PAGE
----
The Barnes Hospital, also called Manchester Convalescent Home, is a former hospital, built by Manchester Royal Infirmary in 1875 in the rural area of the periphery of the city, with the intent to stay away from the industrial smog. It is now surrounded by big highways. The name of the hospital is due to a big donation from Robert Barnes who wanted a new hospital in the area of Cheadle.During the construction works, three high stone crosses were found, but today we know the location of just one: a Celtic cross head stone, dated between the 10th and 11th century, which you can now see in St. Mary’s Church, Cheadle.During the construction works, three high stone crosses were found, but today we know the location of just one: a Celtic cross head stone, dated between the 10th and 11th century, which you can now see in St. Mary’s Church, Cheadle.

During the construction works, three high stone crosses were found, but today we know the location of just one: a Celtic cross head stone, dated between the 10th and 11th century, which you can now see in St. Mary’s Church, Cheadle.

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The hospital was used through the wars as a caring house for injured soldiers, especially during the World War II. Later it became a clinic for geriatric cures and stroke patients. It’s been estimated that tens of thousands of people were treated in the hospital during its 100 years of operation.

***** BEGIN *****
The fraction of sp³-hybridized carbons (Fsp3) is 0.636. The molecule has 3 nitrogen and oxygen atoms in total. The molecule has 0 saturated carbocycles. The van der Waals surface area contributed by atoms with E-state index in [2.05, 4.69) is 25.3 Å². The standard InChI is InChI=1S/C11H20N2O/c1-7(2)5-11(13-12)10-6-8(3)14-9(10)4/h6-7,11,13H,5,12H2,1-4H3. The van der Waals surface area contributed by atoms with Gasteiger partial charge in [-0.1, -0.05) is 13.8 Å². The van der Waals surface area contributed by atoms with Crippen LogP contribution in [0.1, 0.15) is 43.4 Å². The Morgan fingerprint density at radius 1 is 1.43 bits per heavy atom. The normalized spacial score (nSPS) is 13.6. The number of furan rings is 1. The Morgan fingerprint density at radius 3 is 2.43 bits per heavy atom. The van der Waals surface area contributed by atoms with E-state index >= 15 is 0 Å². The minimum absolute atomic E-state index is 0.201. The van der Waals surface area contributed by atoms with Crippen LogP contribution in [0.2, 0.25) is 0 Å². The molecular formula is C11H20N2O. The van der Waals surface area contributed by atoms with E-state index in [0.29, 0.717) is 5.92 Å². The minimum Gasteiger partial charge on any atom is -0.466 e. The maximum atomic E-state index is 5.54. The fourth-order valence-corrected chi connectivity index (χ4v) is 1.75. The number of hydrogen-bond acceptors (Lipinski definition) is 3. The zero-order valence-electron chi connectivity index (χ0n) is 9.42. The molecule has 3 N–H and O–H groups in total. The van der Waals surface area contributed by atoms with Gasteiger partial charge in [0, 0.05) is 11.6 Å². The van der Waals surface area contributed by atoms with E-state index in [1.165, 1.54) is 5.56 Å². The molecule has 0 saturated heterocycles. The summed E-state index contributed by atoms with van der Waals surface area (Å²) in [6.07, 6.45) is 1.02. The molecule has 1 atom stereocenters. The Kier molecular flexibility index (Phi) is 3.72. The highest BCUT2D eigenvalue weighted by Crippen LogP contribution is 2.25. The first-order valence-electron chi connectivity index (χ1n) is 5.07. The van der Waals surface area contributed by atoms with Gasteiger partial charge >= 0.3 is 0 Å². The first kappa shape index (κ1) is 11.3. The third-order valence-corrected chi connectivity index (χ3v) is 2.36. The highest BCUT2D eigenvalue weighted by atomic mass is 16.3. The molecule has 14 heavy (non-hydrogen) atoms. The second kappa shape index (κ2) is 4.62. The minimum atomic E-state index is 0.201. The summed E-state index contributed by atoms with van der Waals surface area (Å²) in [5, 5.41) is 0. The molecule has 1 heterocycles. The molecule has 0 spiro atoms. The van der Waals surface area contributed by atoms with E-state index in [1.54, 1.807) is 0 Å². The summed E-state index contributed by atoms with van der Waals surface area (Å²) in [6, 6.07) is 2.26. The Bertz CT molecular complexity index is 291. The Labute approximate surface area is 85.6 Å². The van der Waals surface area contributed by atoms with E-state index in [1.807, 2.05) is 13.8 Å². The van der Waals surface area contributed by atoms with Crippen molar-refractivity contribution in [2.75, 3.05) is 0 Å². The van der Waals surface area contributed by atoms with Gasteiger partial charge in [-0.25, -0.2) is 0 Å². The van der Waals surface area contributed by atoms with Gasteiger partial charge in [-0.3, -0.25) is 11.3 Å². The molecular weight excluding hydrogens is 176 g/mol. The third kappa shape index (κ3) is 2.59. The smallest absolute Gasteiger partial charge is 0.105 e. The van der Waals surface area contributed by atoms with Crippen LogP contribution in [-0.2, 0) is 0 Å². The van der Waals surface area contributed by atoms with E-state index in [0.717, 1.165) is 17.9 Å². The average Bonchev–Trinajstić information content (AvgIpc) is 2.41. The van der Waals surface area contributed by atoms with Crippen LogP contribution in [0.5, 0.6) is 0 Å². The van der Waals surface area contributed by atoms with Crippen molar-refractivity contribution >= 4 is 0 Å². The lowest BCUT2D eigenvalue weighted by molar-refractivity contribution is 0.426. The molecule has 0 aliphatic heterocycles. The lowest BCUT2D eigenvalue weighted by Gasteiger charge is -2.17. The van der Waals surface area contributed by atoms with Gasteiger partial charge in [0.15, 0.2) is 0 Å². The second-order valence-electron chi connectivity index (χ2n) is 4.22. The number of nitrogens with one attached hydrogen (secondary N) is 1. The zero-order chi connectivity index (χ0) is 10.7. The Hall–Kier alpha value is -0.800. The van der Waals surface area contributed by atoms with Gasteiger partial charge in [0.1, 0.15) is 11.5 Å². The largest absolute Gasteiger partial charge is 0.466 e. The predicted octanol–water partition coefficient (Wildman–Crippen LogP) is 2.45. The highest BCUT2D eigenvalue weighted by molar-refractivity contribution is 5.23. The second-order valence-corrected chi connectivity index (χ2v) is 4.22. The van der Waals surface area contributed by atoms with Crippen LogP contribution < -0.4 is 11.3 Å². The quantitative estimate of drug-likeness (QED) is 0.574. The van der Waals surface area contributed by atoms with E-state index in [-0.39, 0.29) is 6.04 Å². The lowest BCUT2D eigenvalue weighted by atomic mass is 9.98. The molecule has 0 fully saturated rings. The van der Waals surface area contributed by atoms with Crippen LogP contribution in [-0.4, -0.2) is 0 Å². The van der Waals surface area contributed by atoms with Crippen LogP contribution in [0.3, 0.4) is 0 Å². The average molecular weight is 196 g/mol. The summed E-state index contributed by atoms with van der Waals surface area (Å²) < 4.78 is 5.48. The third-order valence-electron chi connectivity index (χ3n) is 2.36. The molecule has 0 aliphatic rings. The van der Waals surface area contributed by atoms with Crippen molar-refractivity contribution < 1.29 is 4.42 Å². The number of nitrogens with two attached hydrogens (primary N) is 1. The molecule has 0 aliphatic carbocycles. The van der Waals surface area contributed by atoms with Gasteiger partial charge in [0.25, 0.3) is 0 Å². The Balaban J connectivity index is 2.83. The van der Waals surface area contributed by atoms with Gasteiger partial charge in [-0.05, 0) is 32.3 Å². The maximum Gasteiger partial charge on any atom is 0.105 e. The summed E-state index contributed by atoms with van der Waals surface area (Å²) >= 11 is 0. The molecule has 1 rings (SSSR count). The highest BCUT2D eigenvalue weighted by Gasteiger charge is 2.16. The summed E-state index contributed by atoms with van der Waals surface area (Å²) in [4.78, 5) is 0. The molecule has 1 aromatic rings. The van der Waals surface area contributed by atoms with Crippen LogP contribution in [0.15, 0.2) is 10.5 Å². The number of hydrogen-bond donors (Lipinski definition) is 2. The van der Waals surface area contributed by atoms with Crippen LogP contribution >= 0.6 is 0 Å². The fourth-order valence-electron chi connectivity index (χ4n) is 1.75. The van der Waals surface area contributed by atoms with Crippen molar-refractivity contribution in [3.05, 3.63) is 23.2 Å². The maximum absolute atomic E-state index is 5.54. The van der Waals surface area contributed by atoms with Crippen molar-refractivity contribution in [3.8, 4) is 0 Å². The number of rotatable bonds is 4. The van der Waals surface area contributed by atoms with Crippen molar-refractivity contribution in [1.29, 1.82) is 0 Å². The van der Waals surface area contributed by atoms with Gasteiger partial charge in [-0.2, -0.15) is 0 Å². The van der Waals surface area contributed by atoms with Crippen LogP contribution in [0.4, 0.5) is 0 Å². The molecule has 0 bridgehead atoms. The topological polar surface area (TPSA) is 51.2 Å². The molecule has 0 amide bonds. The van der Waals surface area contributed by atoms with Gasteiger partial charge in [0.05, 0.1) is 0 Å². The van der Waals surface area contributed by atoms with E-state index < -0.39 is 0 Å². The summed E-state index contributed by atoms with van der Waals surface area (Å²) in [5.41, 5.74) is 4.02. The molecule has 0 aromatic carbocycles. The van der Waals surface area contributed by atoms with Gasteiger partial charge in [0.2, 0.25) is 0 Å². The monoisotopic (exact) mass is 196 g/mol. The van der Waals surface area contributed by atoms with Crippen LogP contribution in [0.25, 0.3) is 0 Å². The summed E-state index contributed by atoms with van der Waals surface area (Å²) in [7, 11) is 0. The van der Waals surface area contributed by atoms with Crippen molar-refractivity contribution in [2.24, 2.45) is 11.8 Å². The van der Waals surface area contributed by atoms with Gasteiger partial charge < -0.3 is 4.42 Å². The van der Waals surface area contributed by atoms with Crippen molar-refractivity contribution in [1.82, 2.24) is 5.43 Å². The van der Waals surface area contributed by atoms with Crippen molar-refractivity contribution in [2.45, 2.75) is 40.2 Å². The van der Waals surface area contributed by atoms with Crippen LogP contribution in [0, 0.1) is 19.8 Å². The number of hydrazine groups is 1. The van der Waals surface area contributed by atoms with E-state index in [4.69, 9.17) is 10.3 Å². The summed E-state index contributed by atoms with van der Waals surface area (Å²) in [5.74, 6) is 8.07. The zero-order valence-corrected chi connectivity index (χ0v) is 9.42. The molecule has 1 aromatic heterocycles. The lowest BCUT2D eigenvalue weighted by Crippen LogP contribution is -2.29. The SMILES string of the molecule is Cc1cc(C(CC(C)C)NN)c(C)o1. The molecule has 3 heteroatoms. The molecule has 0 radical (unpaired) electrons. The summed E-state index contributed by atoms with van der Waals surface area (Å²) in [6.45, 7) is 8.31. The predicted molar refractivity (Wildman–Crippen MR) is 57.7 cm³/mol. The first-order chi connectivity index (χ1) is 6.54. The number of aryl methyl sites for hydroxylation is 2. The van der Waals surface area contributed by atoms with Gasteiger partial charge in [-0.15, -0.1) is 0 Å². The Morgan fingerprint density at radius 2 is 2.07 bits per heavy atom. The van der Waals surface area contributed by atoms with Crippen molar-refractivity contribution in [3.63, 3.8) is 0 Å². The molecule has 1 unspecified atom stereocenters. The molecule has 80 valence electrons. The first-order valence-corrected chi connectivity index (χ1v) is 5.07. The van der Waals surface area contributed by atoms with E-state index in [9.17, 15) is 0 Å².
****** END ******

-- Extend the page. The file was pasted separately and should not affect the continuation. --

The special type of architecture chosen contributes to make the building a gloomy place. With its large size and Gothic feeling it is surrounded by an aura of mystery. It was also described as a “great gaunt pile of a building, abandoned and all dark at night, except for the lonely light in its tower-top clock.“. Moreover, in 1974 a horror movie “Let Sleeping Corpses Lie” was made here.

The hospital was closed in 1999, and in the same year it was listed as a Grade II building, meaning it is been placed in the Statutory List of Buildings of Special Architectural or Historic Interest. Grade II is reserved for buildings that are of special interest, prescribing every effort to preserve them.
After the closure the hospital have housed some refugees from Kosovo, and later in 2007 it was briefly occupied by a group of gipsy families.

Since its shutdown, the building has had several owners that had different plans for the hospital, but they all failed for different reasons. It is now owned by four local businessmen who want to restore Barnes hospital creating a residential development on the site, and after few years of silence the works have finally commenced in 2015. It is good but at the same time a shame for hunters of grim places, who have not had the chance to visit it during its dark years!

Sources:
https://en.wikipedia.org/wiki/Barnes_Hospital,_Cheadle#cite_note-2012_Sale-12
http://www.urbanghostsmedia.com/2014/07/abandoned-manchester-exploring-barnes-hospital/
http://opacity.us/site144_barnes_hospital.htm
https://www.thesun.co.uk/archives/news/32674/the-15-creepiest-abandoned-places-in-britain-youd-never-spend-the-night-in/
http://www.derelictplaces.co.uk/main/hospitals-and-asylums/22790-barnes-hospital-manchester-2012-a.html

 

 

Categories: Abandoned places

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